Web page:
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I Am Canada: Graves of Ice: The Lost Franklin Expedition by J. Wilson



Wilson, John. I Am Canada: Graves of Ice: The Lost Franklin Expedition. Toronto, ON: Scholastic Canada, 2014. Print.

Graves of Ice is the most recent title of I Am Canada, a series of historical fiction aimed at 9-12 year old boys and a companion to the very popular and award winning Dear Canada series for girls of the same age. The series, which sets a fictional child or youth within a significant Canadian historical event or period, is designed to inspire “adventure, duty, danger, fear” and it certainly succeeds with its exciting, first person vantage and journalistic style.

In Graves of Ice, young George Chambers, approximately 14-years-old, leads a simple but comfortable life with his brothers and sisters in Woolwich, England.  His father, a former Royal Navy seaman, enthralls the Chambers boys with tales of high seas battles while in service which in turn plants a seed of adventure in the impressionable George. Succeeding in having his father call in a favour earned while in the service of Sir John Franklin, George sets off as a cabin boy on a voyage of Arctic exploration led by Franklin that departed England in 1845.

This volume starts with George recounting the story of how things came to be with only two remaining survivors: George and Commander James Fitzjames. As George becomes weaker, his past and present merging, he recalls the events and moments that led to this– including a run in with a polar bear, possible mutiny, loneliness, frostbite, sickness and his own uncertain fate on what we now know was a doomed expedition.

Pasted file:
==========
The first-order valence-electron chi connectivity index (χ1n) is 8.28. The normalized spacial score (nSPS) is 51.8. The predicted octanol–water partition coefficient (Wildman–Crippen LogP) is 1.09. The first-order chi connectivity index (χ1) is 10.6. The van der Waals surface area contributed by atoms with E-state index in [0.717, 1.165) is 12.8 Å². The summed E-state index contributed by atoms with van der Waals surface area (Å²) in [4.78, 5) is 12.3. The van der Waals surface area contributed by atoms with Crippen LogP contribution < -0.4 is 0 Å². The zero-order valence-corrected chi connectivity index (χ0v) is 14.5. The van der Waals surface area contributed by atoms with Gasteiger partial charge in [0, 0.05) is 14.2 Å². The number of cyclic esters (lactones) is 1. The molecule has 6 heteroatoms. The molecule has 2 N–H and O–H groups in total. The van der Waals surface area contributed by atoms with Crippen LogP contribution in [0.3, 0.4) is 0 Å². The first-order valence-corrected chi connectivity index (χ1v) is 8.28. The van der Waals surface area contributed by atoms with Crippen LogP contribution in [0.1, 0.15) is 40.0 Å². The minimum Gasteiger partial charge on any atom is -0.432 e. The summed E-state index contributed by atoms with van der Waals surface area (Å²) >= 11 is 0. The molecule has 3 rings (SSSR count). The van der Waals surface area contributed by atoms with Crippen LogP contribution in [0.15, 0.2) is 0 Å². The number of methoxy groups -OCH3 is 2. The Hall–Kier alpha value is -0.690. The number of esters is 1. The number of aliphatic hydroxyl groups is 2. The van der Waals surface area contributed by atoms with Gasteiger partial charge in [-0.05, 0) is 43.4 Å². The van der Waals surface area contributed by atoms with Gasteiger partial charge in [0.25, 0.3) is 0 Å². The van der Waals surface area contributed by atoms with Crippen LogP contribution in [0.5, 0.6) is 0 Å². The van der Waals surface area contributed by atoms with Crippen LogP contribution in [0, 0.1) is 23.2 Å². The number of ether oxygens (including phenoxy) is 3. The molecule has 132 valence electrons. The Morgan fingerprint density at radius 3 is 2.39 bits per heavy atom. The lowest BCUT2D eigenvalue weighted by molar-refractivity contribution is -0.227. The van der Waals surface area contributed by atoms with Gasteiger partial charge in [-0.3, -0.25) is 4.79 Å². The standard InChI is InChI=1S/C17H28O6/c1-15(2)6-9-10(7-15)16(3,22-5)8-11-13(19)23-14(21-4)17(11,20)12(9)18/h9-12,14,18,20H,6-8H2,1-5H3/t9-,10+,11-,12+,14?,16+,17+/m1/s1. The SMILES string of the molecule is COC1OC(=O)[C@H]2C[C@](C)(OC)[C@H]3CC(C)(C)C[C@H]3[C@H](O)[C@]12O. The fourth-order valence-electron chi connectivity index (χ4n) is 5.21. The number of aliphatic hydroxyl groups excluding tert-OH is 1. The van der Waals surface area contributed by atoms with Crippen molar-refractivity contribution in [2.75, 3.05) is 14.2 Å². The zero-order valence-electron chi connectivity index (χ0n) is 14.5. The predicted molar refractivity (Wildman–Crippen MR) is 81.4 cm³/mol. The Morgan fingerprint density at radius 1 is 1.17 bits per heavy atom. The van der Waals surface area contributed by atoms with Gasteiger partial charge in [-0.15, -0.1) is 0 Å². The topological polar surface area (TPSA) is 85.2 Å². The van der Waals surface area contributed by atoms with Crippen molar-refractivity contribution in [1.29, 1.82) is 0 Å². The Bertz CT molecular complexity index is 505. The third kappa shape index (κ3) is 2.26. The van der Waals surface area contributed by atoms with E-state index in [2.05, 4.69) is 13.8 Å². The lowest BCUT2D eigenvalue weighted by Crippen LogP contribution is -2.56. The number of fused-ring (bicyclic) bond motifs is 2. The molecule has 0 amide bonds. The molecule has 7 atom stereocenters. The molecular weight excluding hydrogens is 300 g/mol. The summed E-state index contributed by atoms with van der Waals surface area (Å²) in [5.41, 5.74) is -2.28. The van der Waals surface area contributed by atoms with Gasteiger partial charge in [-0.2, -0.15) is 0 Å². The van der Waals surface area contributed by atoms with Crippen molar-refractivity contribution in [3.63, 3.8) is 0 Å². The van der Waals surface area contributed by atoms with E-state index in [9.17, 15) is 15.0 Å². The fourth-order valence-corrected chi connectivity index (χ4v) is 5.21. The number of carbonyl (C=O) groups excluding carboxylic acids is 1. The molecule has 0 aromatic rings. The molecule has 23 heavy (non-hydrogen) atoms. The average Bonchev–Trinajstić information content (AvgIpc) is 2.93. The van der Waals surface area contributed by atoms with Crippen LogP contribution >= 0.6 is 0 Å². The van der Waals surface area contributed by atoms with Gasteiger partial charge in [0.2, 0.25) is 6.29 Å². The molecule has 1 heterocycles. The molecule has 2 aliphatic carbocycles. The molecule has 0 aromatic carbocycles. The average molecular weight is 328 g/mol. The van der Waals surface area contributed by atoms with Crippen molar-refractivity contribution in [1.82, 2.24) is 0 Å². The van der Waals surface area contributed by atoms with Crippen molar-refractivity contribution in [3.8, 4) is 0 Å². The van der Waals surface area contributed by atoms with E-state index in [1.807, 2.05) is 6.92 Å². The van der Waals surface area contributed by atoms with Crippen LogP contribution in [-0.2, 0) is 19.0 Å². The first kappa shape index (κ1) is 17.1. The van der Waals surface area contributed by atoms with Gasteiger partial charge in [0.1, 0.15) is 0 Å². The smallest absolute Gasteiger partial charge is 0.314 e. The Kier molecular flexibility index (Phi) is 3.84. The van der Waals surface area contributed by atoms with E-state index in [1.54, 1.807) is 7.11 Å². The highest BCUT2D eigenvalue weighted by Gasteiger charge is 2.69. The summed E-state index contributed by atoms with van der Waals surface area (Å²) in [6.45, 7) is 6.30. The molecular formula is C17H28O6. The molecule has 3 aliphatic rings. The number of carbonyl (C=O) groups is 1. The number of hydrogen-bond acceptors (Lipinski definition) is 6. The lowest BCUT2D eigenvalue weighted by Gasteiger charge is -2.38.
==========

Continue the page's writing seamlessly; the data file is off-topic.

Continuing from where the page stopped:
Author John Wilson, author of other titles in the I Am Canada series, has 40+ titles to his name for kids and adults alike and has produced an exciting and well-researched tale with just the right amount of drama that will hold the reader’s attention. Adults will find themselves reading it in one sitting while younger readers will want just one more chapter. The only quibble I had is with the choice of some of the language of the younger characters, which was perhaps historically accurate but seemed too formal for an adolescent and which may seem unrealistic for today’s reader. Younger readers may also need a bit of help with some of the vocabulary, but the high action and excellent writing makes up for these small details. The companion web site includes a discussion guide as well as activities suitable for classroom use.

Highly recommended: 4 out of 4 stars
Reviewer: Debbie Feisst

Debbie is a Public Services Librarian at the H.T. Coutts Education Library at the University of Alberta.  When not renovating, she enjoys travel, fitness and young adult fiction.